I inlaid decorative black stars in my slab coffee table. This is one of those times when the reason why might be more interesting as the how. The how is good, too but the WHY is a good story all by itself!
The wood slab that I used for the table had a lot of worm holes in it.
I wrestled with what to do with them. Leaving them just as they were would have been a perfectly good choice, but I couldn’t leave well enough alone. I decided to fill them with epoxy.
Unfortunately, what I didn’t consider is that the surface of the slab was end grain. As a result, the epoxy bled beyond the worm holes. Rather than the nice distinct little dots that I had envisioned, I ended up with a bunch of ugly little blobs.
After thinking about it for a while I decided to disguise the, now blobs, by inlaying stars over them. I didn’t want the stars to look like I put them on with a stamp. So, to add interest I purposely drew the stars by hand to ensure that no two would be the same.
Then I scored around the edges with a small chisel and an Exacto knife.
Once I outlined the edges, I excavated most of the waste with a Dremel tool.
A Dremel is perfect for inlay work. Unfortunately, the Dremel base that I had was not. The base that I used is called a “Cut-Out” base and it is more suited for cutting holes in drywall than it is for very fine detail work. The problem is that it is difficult to make fine, or repeatable, depth adjustments. As a result, the excavations were a bit deeper than I would have liked. No biggie, but I would rather have used a higher quality base.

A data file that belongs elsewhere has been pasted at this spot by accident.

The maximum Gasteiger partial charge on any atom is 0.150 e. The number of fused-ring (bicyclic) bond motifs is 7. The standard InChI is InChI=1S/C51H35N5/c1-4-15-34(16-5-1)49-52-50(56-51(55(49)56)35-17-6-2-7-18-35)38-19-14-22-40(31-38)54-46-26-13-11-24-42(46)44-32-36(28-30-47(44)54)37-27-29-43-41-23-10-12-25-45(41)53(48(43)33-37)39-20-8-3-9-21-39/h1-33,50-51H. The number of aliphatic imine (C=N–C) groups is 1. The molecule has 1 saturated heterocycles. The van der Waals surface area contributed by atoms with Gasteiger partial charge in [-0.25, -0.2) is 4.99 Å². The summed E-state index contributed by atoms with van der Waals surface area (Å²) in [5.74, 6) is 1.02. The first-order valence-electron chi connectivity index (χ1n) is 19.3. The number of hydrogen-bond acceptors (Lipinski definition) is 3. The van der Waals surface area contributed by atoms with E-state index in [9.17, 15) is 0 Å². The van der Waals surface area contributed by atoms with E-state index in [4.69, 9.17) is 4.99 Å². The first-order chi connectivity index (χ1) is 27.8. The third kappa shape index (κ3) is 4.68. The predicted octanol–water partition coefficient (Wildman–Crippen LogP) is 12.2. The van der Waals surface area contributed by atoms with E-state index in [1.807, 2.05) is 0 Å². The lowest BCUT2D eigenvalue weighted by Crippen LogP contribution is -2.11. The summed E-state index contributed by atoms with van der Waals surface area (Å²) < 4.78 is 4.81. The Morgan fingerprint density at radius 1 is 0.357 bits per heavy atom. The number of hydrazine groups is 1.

I used a small chisel and a detail knife to clean up the star recesses after roughing them out with the Dremel.
The detail knife was absolutely perfect for this task! The one that I use is similar to, but not exactly like the one in the link.
I masked the stars off with some really high-quality masking tape. It worked well for this job, but after reading the reviews I am not sure if it was the “best” product for the job.
I was a little leery off epoxy after the problems I just had with it so I decided to use something different. I have had very good luck with a water based grain filler called Crystalac, so I decided to use that instead.
I used regular Rit dye that I bought at the grocery store to dye the Crystalac and it worked great!
Crystalac works great for filling grain, but it is not intended for filling these relatively large recesses. The downside was that it tended to shrink back and I had to apply multiple layers to bring it level with the surface.
I am very happy with how they turned out. The end result was not only good, but it turned out to be a real conversation starter!
Please check out my other articles on the Slab Coffee Table:
- Carve and Texture a “Tree Trunk” Table Base
- Constructing a Coopered Table Base
- How to Flatten a Wood Slab with a Router
I hope you liked my article and I would greatly appreciate it if you would leave a comment to let me know what you think of it!
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